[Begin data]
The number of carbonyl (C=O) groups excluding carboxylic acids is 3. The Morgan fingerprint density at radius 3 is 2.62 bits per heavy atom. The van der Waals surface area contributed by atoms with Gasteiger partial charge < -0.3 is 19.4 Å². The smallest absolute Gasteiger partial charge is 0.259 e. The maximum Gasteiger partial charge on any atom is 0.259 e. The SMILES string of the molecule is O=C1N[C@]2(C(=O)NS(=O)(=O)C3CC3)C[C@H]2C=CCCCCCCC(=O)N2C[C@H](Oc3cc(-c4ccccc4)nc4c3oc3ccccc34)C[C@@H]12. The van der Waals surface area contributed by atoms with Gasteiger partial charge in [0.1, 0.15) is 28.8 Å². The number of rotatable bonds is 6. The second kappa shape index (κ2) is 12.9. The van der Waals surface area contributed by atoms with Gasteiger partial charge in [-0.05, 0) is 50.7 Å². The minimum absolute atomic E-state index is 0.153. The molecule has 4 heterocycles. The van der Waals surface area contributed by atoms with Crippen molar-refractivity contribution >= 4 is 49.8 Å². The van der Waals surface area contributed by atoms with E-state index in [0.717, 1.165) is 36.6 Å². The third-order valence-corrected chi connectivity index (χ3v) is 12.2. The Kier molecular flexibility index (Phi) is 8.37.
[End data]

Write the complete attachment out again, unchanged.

The number of carbonyl (C=O) groups excluding carboxylic acids is 3. The Morgan fingerprint density at radius 3 is 2.62 bits per heavy atom. The van der Waals surface area contributed by atoms with Gasteiger partial charge < -0.3 is 19.4 Å². The smallest absolute Gasteiger partial charge is 0.259 e. The maximum Gasteiger partial charge on any atom is 0.259 e. The SMILES string of the molecule is O=C1N[C@]2(C(=O)NS(=O)(=O)C3CC3)C[C@H]2C=CCCCCCCC(=O)N2C[C@H](Oc3cc(-c4ccccc4)nc4c3oc3ccccc34)C[C@@H]12. The van der Waals surface area contributed by atoms with Gasteiger partial charge in [0.1, 0.15) is 28.8 Å². The number of rotatable bonds is 6. The second kappa shape index (κ2) is 12.9. The van der Waals surface area contributed by atoms with Gasteiger partial charge in [-0.05, 0) is 50.7 Å². The minimum absolute atomic E-state index is 0.153. The molecule has 4 heterocycles. The van der Waals surface area contributed by atoms with Crippen molar-refractivity contribution >= 4 is 49.8 Å². The van der Waals surface area contributed by atoms with E-state index in [0.717, 1.165) is 36.6 Å². The third-order valence-corrected chi connectivity index (χ3v) is 12.2. The Kier molecular flexibility index (Phi) is 8.37.